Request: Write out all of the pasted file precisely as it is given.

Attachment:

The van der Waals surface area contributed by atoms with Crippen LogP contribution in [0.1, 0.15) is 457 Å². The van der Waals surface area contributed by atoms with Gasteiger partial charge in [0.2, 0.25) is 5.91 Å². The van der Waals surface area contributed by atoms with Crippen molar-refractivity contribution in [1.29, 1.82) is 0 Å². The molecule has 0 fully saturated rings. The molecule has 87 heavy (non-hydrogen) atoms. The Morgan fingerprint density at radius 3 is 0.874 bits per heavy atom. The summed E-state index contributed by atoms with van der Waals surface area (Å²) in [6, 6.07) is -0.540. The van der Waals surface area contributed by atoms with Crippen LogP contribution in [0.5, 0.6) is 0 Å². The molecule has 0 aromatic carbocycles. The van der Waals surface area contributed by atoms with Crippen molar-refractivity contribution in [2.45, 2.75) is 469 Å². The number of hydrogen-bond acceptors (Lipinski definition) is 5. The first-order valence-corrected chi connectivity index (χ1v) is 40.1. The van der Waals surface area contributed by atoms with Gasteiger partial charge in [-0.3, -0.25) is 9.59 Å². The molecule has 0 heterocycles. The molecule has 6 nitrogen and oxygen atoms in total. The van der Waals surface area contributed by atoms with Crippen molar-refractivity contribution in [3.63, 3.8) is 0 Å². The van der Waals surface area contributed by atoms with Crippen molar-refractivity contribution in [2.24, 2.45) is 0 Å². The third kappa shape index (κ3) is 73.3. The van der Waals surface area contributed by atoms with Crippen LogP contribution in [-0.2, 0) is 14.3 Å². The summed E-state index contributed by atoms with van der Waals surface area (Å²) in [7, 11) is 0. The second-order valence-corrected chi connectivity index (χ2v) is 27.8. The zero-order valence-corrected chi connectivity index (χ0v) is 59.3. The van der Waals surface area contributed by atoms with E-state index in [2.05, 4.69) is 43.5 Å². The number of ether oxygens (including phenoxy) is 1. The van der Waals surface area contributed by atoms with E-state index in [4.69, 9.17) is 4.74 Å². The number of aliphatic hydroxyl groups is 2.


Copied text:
The van der Waals surface area contributed by atoms with Crippen LogP contribution in [0.1, 0.15) is 457 Å². The van der Waals surface area contributed by atoms with Gasteiger partial charge in [0.2, 0.25) is 5.91 Å². The van der Waals surface area contributed by atoms with Crippen molar-refractivity contribution in [1.29, 1.82) is 0 Å². The molecule has 0 fully saturated rings. The molecule has 87 heavy (non-hydrogen) atoms. The Morgan fingerprint density at radius 3 is 0.874 bits per heavy atom. The summed E-state index contributed by atoms with van der Waals surface area (Å²) in [6, 6.07) is -0.540. The van der Waals surface area contributed by atoms with Crippen LogP contribution in [0.5, 0.6) is 0 Å². The molecule has 0 aromatic carbocycles. The van der Waals surface area contributed by atoms with Crippen molar-refractivity contribution in [2.45, 2.75) is 469 Å². The number of hydrogen-bond acceptors (Lipinski definition) is 5. The first-order valence-corrected chi connectivity index (χ1v) is 40.1. The van der Waals surface area contributed by atoms with Gasteiger partial charge in [-0.3, -0.25) is 9.59 Å². The molecule has 0 heterocycles. The molecule has 6 nitrogen and oxygen atoms in total. The van der Waals surface area contributed by atoms with Crippen molar-refractivity contribution in [3.63, 3.8) is 0 Å². The van der Waals surface area contributed by atoms with Crippen molar-refractivity contribution in [2.24, 2.45) is 0 Å². The third kappa shape index (κ3) is 73.3. The van der Waals surface area contributed by atoms with Crippen LogP contribution in [-0.2, 0) is 14.3 Å². The summed E-state index contributed by atoms with van der Waals surface area (Å²) in [7, 11) is 0. The second-order valence-corrected chi connectivity index (χ2v) is 27.8. The zero-order valence-corrected chi connectivity index (χ0v) is 59.3. The van der Waals surface area contributed by atoms with E-state index in [2.05, 4.69) is 43.5 Å². The number of ether oxygens (including phenoxy) is 1. The van der Waals surface area contributed by atoms with E-state index in [4.69, 9.17) is 4.74 Å². The number of aliphatic hydroxyl groups is 2.